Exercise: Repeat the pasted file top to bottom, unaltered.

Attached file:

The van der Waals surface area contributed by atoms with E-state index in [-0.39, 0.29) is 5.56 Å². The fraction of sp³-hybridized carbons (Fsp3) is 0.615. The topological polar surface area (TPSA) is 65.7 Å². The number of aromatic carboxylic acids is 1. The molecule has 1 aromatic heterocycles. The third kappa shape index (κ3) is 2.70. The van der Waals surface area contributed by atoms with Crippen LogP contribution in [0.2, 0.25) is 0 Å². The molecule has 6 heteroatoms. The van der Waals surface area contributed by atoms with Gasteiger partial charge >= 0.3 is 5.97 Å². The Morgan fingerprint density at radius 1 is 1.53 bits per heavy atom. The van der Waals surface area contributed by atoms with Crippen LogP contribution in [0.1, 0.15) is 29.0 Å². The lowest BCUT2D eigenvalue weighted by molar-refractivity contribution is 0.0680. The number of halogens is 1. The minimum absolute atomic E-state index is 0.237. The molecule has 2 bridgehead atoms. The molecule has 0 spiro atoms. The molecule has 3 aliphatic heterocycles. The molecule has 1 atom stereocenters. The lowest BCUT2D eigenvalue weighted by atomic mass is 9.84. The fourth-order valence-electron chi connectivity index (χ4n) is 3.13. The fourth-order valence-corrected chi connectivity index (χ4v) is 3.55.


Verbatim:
The van der Waals surface area contributed by atoms with E-state index in [-0.39, 0.29) is 5.56 Å². The fraction of sp³-hybridized carbons (Fsp3) is 0.615. The topological polar surface area (TPSA) is 65.7 Å². The number of aromatic carboxylic acids is 1. The molecule has 1 aromatic heterocycles. The third kappa shape index (κ3) is 2.70. The van der Waals surface area contributed by atoms with Crippen LogP contribution in [0.2, 0.25) is 0 Å². The molecule has 6 heteroatoms. The van der Waals surface area contributed by atoms with Gasteiger partial charge >= 0.3 is 5.97 Å². The Morgan fingerprint density at radius 1 is 1.53 bits per heavy atom. The van der Waals surface area contributed by atoms with Crippen LogP contribution in [0.1, 0.15) is 29.0 Å². The lowest BCUT2D eigenvalue weighted by molar-refractivity contribution is 0.0680. The number of halogens is 1. The minimum absolute atomic E-state index is 0.237. The molecule has 2 bridgehead atoms. The molecule has 0 spiro atoms. The molecule has 3 aliphatic heterocycles. The molecule has 1 atom stereocenters. The lowest BCUT2D eigenvalue weighted by atomic mass is 9.84. The fourth-order valence-electron chi connectivity index (χ4n) is 3.13. The fourth-order valence-corrected chi connectivity index (χ4v) is 3.55.